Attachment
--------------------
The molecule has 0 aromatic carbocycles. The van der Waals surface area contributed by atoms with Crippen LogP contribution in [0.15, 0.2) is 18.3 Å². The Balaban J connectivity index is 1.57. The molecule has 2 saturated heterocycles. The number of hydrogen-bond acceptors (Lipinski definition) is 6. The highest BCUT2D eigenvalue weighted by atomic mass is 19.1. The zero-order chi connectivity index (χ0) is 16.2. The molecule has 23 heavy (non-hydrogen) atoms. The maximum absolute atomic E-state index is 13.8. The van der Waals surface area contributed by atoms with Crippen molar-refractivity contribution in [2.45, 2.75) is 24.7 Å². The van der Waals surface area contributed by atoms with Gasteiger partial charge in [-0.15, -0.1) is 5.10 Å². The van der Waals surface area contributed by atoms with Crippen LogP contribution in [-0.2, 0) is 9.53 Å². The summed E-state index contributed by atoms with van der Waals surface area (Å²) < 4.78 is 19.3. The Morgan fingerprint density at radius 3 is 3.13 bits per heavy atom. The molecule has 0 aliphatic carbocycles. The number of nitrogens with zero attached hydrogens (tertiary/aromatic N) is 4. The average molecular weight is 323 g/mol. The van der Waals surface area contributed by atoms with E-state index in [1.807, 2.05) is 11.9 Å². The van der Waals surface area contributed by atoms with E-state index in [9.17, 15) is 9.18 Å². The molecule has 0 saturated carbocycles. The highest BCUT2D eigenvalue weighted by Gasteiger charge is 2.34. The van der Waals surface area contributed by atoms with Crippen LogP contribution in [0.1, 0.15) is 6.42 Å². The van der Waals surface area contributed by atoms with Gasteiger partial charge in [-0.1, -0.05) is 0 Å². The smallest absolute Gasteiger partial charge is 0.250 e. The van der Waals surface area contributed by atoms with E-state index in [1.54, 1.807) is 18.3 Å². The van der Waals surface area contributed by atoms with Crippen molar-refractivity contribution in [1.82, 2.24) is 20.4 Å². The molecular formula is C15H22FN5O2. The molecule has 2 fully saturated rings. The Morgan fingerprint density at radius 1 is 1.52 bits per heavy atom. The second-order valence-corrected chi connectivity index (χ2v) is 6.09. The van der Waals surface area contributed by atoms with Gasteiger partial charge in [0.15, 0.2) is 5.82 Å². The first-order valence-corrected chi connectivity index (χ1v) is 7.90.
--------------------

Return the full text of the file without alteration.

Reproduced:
The molecule has 0 aromatic carbocycles. The van der Waals surface area contributed by atoms with Crippen LogP contribution in [0.15, 0.2) is 18.3 Å². The Balaban J connectivity index is 1.57. The molecule has 2 saturated heterocycles. The number of hydrogen-bond acceptors (Lipinski definition) is 6. The highest BCUT2D eigenvalue weighted by atomic mass is 19.1. The zero-order chi connectivity index (χ0) is 16.2. The molecule has 23 heavy (non-hydrogen) atoms. The maximum absolute atomic E-state index is 13.8. The van der Waals surface area contributed by atoms with Crippen molar-refractivity contribution in [2.45, 2.75) is 24.7 Å². The van der Waals surface area contributed by atoms with Gasteiger partial charge in [-0.15, -0.1) is 5.10 Å². The van der Waals surface area contributed by atoms with Crippen LogP contribution in [-0.2, 0) is 9.53 Å². The summed E-state index contributed by atoms with van der Waals surface area (Å²) < 4.78 is 19.3. The Morgan fingerprint density at radius 3 is 3.13 bits per heavy atom. The molecule has 0 aliphatic carbocycles. The number of nitrogens with zero attached hydrogens (tertiary/aromatic N) is 4. The average molecular weight is 323 g/mol. The van der Waals surface area contributed by atoms with E-state index in [1.807, 2.05) is 11.9 Å². The van der Waals surface area contributed by atoms with E-state index in [9.17, 15) is 9.18 Å². The molecule has 0 saturated carbocycles. The highest BCUT2D eigenvalue weighted by Gasteiger charge is 2.34. The van der Waals surface area contributed by atoms with Crippen LogP contribution in [0.1, 0.15) is 6.42 Å². The van der Waals surface area contributed by atoms with Gasteiger partial charge in [-0.1, -0.05) is 0 Å². The smallest absolute Gasteiger partial charge is 0.250 e. The van der Waals surface area contributed by atoms with E-state index in [1.54, 1.807) is 18.3 Å². The van der Waals surface area contributed by atoms with Crippen molar-refractivity contribution in [1.82, 2.24) is 20.4 Å². The molecular formula is C15H22FN5O2. The molecule has 2 fully saturated rings. The Morgan fingerprint density at radius 1 is 1.52 bits per heavy atom. The second-order valence-corrected chi connectivity index (χ2v) is 6.09. The van der Waals surface area contributed by atoms with Gasteiger partial charge in [0.15, 0.2) is 5.82 Å². The first-order valence-corrected chi connectivity index (χ1v) is 7.90.